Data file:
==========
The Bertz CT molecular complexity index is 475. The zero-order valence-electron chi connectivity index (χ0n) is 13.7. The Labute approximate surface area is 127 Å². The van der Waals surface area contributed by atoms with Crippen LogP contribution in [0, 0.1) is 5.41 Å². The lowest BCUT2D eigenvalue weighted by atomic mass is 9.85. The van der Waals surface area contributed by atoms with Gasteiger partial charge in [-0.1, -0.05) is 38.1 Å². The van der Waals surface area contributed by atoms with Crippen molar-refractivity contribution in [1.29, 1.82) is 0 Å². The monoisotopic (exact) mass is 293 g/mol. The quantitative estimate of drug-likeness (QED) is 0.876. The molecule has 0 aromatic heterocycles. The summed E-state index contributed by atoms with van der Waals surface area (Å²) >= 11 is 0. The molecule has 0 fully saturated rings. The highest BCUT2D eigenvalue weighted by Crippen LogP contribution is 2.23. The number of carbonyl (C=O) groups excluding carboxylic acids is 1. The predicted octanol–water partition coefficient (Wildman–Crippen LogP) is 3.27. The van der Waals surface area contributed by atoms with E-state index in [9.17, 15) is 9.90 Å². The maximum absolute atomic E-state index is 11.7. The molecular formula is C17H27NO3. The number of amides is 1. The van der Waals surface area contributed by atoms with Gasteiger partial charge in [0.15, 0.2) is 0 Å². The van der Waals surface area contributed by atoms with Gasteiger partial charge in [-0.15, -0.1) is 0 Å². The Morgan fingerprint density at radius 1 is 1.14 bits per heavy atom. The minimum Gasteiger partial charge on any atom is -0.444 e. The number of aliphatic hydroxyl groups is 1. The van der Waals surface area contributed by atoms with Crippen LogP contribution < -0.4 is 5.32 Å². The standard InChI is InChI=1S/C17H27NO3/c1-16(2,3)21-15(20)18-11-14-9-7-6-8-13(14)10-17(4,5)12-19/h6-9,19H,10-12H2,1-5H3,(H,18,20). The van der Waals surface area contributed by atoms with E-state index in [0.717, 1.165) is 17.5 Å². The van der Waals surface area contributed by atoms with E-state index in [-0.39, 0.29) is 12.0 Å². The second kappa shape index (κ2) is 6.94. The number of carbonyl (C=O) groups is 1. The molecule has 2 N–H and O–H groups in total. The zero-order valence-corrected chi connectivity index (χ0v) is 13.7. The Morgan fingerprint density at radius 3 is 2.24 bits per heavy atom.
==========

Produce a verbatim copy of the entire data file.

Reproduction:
The Bertz CT molecular complexity index is 475. The zero-order valence-electron chi connectivity index (χ0n) is 13.7. The Labute approximate surface area is 127 Å². The van der Waals surface area contributed by atoms with Crippen LogP contribution in [0, 0.1) is 5.41 Å². The lowest BCUT2D eigenvalue weighted by atomic mass is 9.85. The van der Waals surface area contributed by atoms with Gasteiger partial charge in [-0.1, -0.05) is 38.1 Å². The van der Waals surface area contributed by atoms with Crippen molar-refractivity contribution in [1.29, 1.82) is 0 Å². The monoisotopic (exact) mass is 293 g/mol. The quantitative estimate of drug-likeness (QED) is 0.876. The molecule has 0 aromatic heterocycles. The summed E-state index contributed by atoms with van der Waals surface area (Å²) >= 11 is 0. The molecule has 0 fully saturated rings. The highest BCUT2D eigenvalue weighted by Crippen LogP contribution is 2.23. The number of carbonyl (C=O) groups excluding carboxylic acids is 1. The predicted octanol–water partition coefficient (Wildman–Crippen LogP) is 3.27. The van der Waals surface area contributed by atoms with E-state index in [9.17, 15) is 9.90 Å². The maximum absolute atomic E-state index is 11.7. The molecular formula is C17H27NO3. The number of amides is 1. The van der Waals surface area contributed by atoms with Gasteiger partial charge in [0.15, 0.2) is 0 Å². The van der Waals surface area contributed by atoms with Gasteiger partial charge in [-0.15, -0.1) is 0 Å². The Morgan fingerprint density at radius 1 is 1.14 bits per heavy atom. The minimum Gasteiger partial charge on any atom is -0.444 e. The number of aliphatic hydroxyl groups is 1. The van der Waals surface area contributed by atoms with Crippen LogP contribution < -0.4 is 5.32 Å². The standard InChI is InChI=1S/C17H27NO3/c1-16(2,3)21-15(20)18-11-14-9-7-6-8-13(14)10-17(4,5)12-19/h6-9,19H,10-12H2,1-5H3,(H,18,20). The van der Waals surface area contributed by atoms with E-state index in [0.717, 1.165) is 17.5 Å². The van der Waals surface area contributed by atoms with E-state index in [-0.39, 0.29) is 12.0 Å². The second kappa shape index (κ2) is 6.94. The number of carbonyl (C=O) groups is 1. The molecule has 2 N–H and O–H groups in total. The zero-order valence-corrected chi connectivity index (χ0v) is 13.7. The Morgan fingerprint density at radius 3 is 2.24 bits per heavy atom.